Where do you come from and what kind of art do you produce?
I used to live on the Saintfield Road in Belfast before I finished school and went to art college in Edinburgh. Ironically, I met my wife, Eileen, who's from Edinburgh, when I came back to Ireland. I'm primarily a contemporary landscape painter. I really like the art making process. I just responded to it well.
When you returned to Ireland where did you do most of your work?
I painted a lot in a house that was left behind by a man called Tyrone Loughry. He left the house to the Arts Council to be used by artists, so there's everything there and plenty of artists take advantage of its great studio space. I don't use it as much now but I still pop by now and again to say hello to those working there. The house also facilitates musicians and poets.
Your art requires you to move around a lot. Have you worked anywhere particularly beautiful recently?
Two years ago I spent some time in Newfoundland in Canada - a place called Fogo Island - to do some landscape work. The island is really beautiful and a lot of the people who live there are fifth or sixth generation Irish settlers. They were all so friendly and helpful to me during the six weeks I spent there. I was the artist in residence and stayed in a sort of wooden house beside a big sandy bay. There was so much to work from in terms of subject material. I would often see whales or spot large icebergs and there was plenty of wildlife. When I wasn't painting I spent time whale watching.
Where else have you worked?
I did a residency in Vermont in America in 2004. There were about 70 other artists at the studio in Vermont. It was the autumn, or what Americans call the Fall, so the leaves on trees were just starting to turn and there was a multitude of different colours to work with. The colours were really ablaze. I'm an artist who paints of the moment as I see it, so it was perfect for me.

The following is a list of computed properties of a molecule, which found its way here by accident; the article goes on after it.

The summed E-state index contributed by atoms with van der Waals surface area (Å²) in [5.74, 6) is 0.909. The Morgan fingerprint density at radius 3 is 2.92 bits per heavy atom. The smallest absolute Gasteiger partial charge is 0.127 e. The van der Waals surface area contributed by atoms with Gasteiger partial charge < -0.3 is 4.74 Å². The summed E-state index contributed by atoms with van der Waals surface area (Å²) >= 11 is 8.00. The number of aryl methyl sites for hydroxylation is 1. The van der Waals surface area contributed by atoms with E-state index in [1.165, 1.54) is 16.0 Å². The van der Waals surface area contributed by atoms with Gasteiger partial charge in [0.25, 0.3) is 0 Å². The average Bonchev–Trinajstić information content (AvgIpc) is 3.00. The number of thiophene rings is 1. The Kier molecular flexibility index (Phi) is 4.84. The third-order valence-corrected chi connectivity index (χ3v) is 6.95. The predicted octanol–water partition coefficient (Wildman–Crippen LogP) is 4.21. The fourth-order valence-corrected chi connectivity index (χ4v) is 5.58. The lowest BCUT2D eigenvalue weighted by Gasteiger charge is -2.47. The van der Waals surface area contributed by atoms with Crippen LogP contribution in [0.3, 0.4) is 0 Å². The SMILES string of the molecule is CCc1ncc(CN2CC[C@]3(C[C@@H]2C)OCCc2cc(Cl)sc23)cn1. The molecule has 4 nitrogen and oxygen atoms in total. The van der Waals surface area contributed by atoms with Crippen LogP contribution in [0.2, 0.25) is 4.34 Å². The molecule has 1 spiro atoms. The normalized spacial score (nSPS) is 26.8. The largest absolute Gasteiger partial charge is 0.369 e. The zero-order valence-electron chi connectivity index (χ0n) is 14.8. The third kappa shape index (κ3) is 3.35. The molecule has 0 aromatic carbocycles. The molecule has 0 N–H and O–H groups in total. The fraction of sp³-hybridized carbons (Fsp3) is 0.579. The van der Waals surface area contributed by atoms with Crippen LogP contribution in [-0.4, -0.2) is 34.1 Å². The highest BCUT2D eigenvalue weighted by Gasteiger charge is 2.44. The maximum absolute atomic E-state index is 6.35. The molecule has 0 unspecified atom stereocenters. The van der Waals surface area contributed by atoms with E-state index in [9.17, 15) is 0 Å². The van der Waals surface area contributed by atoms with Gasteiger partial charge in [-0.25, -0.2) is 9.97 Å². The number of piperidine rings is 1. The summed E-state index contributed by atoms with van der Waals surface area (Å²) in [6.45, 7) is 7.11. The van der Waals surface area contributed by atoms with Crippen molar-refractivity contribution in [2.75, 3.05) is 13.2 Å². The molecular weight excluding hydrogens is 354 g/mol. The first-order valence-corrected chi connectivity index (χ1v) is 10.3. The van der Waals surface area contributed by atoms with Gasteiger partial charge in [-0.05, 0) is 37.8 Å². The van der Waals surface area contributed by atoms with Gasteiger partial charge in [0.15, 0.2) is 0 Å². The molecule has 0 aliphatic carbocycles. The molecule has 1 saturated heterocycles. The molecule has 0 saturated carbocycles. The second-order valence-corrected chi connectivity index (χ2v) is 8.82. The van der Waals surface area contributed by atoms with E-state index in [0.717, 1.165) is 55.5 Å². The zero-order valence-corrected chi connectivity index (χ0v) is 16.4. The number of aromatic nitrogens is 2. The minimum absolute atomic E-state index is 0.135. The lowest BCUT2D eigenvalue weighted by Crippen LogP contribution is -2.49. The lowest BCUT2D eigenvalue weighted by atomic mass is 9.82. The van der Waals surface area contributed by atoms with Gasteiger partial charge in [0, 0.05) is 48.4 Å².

What work have you been doing in Ireland?
I've been doing a series of works all year while travelling around different estates in Ireland. I've been focusing on looking at seasonal shifts and I try to show the transition of different seasons in my work. It's also just about enjoying the moment and the spontaneity that brings. Most of my work is done alone in remote places.
Do you have a preferred season in which to paint?
I don't really have a favourite season to paint in. Each season has its own benefits.
How did it feel to be given the Pollock Krasner Award and grant?
I was really delighted to be given the Pollock Krasner Award. It's given to other artists as well as me throughout the course of the year.
How did you get noticed by the judges? How valuable is the grant to you as an artist?
I just submitted an application and sent in images of my work. I have a good track record of residencies which helps as well. The funding I was given is really important. It's really to facilitate artists such as myself so we can continue to work and it covers the cost of vital equipment and means we can use high grade materials as well. We also have to show them things like the accounts of our household, but it's a terrific thing that's there for artists such as myself. It takes the pressure off a little when trying to pay the household bills.
What's it like being a landscape artist these days?
Being an artist has its ups and downs. It's tough enough at the moment.
Do you have any upcoming exhibitions in Northern Ireland or abroad?
I'm actually heading to Chicago this week to open an exhibition of my work at the Lydon Gallery. I put a lot of work into my paintings so it's a great feeling when I can stand back and look at my paintings on the wall in an exhibition, particularly in somewhere like the Lydon Gallery. My work is also on display alongside other artists' paintings at the Tom Caldwell Gallery on the Lisburn Road in Belfast.
e Do you have a favourite musician? Stevie Ray Vaughan.
e And a preferred book? English Passengers by Matthew Kneale.
e What's your favourite film? Through a Glass Darkly.
e And your 'never again' moment? Painting on a cliff top. The canvas acted like a huge kite. I had to basically tie the painting to myself.